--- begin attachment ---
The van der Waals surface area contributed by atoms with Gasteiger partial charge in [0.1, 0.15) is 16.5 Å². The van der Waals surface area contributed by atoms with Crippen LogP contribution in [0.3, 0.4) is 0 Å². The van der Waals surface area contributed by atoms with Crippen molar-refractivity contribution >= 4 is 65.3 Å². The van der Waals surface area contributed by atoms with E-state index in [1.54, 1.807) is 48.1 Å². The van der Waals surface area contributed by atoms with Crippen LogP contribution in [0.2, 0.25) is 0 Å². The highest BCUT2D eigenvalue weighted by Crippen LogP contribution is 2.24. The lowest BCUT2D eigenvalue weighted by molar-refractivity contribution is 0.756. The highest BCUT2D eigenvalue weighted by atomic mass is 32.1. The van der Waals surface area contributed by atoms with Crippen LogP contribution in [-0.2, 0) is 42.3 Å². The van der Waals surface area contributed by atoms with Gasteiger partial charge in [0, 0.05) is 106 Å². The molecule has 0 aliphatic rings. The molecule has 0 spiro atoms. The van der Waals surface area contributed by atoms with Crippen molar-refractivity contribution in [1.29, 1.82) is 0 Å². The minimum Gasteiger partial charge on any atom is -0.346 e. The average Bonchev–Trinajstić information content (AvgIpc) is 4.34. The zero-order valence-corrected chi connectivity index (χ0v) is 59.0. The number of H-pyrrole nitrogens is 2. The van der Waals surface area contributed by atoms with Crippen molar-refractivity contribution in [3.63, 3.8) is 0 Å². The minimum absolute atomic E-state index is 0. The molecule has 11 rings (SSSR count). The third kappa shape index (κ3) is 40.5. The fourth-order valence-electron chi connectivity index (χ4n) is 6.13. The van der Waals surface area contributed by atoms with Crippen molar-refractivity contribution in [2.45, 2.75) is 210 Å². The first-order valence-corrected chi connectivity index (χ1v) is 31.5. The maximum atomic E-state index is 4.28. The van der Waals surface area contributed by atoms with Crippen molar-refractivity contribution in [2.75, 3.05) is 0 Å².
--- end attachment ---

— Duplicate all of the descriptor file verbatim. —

The van der Waals surface area contributed by atoms with Gasteiger partial charge in [0.1, 0.15) is 16.5 Å². The van der Waals surface area contributed by atoms with Crippen LogP contribution in [0.3, 0.4) is 0 Å². The van der Waals surface area contributed by atoms with Crippen molar-refractivity contribution >= 4 is 65.3 Å². The van der Waals surface area contributed by atoms with E-state index in [1.54, 1.807) is 48.1 Å². The van der Waals surface area contributed by atoms with Crippen LogP contribution in [0.2, 0.25) is 0 Å². The highest BCUT2D eigenvalue weighted by Crippen LogP contribution is 2.24. The lowest BCUT2D eigenvalue weighted by molar-refractivity contribution is 0.756. The highest BCUT2D eigenvalue weighted by atomic mass is 32.1. The van der Waals surface area contributed by atoms with Crippen LogP contribution in [-0.2, 0) is 42.3 Å². The van der Waals surface area contributed by atoms with Gasteiger partial charge in [0, 0.05) is 106 Å². The molecule has 0 aliphatic rings. The molecule has 0 spiro atoms. The van der Waals surface area contributed by atoms with Crippen molar-refractivity contribution in [1.29, 1.82) is 0 Å². The minimum Gasteiger partial charge on any atom is -0.346 e. The average Bonchev–Trinajstić information content (AvgIpc) is 4.34. The zero-order valence-corrected chi connectivity index (χ0v) is 59.0. The number of H-pyrrole nitrogens is 2. The van der Waals surface area contributed by atoms with Crippen molar-refractivity contribution in [3.63, 3.8) is 0 Å². The minimum absolute atomic E-state index is 0. The molecule has 11 rings (SSSR count). The third kappa shape index (κ3) is 40.5. The fourth-order valence-electron chi connectivity index (χ4n) is 6.13. The van der Waals surface area contributed by atoms with Crippen molar-refractivity contribution in [2.45, 2.75) is 210 Å². The first-order valence-corrected chi connectivity index (χ1v) is 31.5. The maximum atomic E-state index is 4.28. The van der Waals surface area contributed by atoms with Crippen molar-refractivity contribution in [2.75, 3.05) is 0 Å².